Ethiopian Airlines
Ethiopian Airlines

Mr Tewolde GebreMariam, Group CEO Ethiopian Airlines, recapping the Airline’s performance in 2016, said: “2016 has been an exceptionally challenging year for the African Aviation industry.”

He said commodity exporting countries in general and oil exporting African countries in particular have been hit hard by the global decline of commodity prices.

“As a result, demand for air travel has been suppressed and the shortage of foreign exchange has severely affected the financial performance of airlines in the continent,” he added.

He said yet, at Ethiopian, they were very proud of the new heights Ethiopian had flown in the year with the celebration of its 70th anniversary, inauguration of the largest and the finest Aviation Academy in Africa and a state-of-the-art In-flight Catering facility, the largest in Africa.

He said the company had also within the year introduced Africa’s first Ethiopian Airbus A350, and spread its wings to more countries on five continents.

“Despite the sluggish growth in the world’s matured market, all of our 12,000 colleagues remained focused on the robust execution of our vision 2025, which has proved to be a winning strategy in today’s hyper-competitive and complex airline business,” he said.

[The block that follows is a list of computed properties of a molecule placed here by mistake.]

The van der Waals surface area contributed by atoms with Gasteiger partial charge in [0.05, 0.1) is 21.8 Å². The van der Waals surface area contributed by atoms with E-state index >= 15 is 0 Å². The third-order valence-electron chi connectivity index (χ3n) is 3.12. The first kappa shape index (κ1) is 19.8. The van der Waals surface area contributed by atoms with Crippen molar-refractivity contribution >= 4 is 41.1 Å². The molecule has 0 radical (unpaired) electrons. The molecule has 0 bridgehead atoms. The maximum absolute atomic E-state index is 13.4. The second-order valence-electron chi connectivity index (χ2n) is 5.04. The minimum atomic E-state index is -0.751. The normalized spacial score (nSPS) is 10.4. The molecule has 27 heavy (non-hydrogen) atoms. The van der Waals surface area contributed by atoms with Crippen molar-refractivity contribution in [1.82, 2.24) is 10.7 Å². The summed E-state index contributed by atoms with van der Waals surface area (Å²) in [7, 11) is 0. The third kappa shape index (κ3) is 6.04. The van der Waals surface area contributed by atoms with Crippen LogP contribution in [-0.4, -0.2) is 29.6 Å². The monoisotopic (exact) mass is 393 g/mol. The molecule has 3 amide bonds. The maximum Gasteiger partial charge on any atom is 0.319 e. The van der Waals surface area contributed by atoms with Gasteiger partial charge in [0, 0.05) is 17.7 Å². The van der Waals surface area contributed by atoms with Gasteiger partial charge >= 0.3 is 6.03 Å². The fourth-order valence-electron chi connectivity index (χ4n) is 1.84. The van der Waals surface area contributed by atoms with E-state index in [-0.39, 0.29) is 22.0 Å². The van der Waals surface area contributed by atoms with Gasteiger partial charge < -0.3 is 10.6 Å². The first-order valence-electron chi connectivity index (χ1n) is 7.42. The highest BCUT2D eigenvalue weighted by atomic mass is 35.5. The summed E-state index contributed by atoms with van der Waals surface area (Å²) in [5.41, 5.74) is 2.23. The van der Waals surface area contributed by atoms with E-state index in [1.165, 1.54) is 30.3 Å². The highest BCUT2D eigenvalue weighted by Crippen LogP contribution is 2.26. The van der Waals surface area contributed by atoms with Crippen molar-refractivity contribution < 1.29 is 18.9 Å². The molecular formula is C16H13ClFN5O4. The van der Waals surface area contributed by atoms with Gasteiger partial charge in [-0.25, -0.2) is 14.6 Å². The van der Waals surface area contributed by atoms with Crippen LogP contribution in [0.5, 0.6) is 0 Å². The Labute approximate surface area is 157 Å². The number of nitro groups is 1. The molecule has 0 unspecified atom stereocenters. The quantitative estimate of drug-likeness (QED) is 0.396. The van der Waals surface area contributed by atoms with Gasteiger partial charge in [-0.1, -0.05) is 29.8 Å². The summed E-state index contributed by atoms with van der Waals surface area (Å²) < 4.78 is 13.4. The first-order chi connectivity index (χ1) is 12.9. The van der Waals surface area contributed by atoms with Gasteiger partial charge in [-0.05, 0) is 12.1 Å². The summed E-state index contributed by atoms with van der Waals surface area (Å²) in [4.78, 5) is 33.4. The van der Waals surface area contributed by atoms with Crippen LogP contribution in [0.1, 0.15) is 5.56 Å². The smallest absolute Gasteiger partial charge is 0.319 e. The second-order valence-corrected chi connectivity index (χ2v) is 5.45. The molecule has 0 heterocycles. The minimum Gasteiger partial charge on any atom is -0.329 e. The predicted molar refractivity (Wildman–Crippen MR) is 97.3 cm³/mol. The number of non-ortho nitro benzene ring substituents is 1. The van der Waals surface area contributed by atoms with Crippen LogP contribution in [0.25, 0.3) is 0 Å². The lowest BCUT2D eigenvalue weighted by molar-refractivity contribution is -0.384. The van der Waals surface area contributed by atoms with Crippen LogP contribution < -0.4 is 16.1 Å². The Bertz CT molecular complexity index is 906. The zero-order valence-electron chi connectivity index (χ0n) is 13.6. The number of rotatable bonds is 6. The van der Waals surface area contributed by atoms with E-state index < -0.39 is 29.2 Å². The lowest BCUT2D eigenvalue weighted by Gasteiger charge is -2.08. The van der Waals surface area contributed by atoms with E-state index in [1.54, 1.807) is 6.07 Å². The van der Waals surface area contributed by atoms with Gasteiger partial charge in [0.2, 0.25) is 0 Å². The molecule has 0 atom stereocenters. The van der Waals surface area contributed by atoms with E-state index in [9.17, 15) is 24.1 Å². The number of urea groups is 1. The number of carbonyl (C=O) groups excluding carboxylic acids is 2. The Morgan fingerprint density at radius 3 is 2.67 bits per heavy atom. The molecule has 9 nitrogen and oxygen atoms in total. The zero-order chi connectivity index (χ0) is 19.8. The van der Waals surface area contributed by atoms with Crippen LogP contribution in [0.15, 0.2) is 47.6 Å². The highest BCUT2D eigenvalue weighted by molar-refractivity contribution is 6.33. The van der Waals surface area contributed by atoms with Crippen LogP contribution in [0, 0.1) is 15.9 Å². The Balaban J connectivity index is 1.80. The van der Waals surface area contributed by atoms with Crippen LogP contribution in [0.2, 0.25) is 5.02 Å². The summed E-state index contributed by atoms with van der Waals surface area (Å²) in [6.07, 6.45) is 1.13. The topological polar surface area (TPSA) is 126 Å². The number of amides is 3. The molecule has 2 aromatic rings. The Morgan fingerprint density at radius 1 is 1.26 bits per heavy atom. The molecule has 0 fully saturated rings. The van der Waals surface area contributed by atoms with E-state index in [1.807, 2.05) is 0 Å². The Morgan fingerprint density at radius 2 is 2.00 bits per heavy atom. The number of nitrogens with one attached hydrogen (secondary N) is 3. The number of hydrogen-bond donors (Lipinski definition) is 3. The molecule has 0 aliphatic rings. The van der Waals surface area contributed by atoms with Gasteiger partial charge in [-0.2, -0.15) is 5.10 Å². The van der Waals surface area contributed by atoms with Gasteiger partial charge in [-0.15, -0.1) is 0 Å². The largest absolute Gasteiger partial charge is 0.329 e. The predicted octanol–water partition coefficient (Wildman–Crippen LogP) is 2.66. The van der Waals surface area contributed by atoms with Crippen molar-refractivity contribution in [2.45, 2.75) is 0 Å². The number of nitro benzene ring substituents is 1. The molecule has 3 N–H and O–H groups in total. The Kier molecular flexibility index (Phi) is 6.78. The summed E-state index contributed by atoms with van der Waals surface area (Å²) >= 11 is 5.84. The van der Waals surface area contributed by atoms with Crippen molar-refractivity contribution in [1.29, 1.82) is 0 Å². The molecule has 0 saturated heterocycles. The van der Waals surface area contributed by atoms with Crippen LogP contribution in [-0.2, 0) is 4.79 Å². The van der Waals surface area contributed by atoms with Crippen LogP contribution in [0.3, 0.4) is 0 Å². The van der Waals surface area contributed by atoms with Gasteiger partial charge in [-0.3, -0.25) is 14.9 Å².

Ethiopian Cargo Services has also remained to be the largest cargo airline in Africa.

On cargo, he said the new terminal was 82 per cent complete and was expected to be operational in April 2017, which would have an annual storage, for both dry and perishable goods of 1.2 million tons and a capacity to handle eight B747-800 freighters at a time.

He said the construction of the first phase only cost approximately $ 150 million.

Upon completion, the uplifting capability would be equivalent to the cargo terminals at Amsterdam Schiphol, Singapore Changi or Hong Kong.

Ethiopian has increased its fleet by eight aircraft in 2016 and has closed the year with 82 airplanes in service.

He said for the first time in its history, Ethiopian had diversified to include Airbus aircraft, with Africa’s first A350.

The Group CEO said with an average fleet age of just five years, Ethiopian has one of the youngest and most modern fleet in the world and has heavily invested in the two most technologically advanced fleet; the B787 Dream Liner and the A350.

He said with high performance, less carbon emission, advanced cabin features, and superior customer comfort, these airplanes were game changers in today’s civil aviation industry.

He said with the with the booming construction in the capital of Ethiopia, Addis Ababa, the Airline’s four star hotel construction was progressing with 30 per cent completed.

The hotel will have 330 rooms, a banquet hall to accommodate 2000 guests, restaurants, a swimming pool, gym, and spa.

During the 2016 Ethiopian partnered with significant number of local and international organisations to discharge its corporate Social responsibility.

Some of the partners are: Free Shipment of Medicine by Airlink USA, Shipment of Colonel John Charles Robinson’s Sculpture, humanitarian shipment for UNICEF Ethiopia and free ticket grants to support medical travellers abroad.



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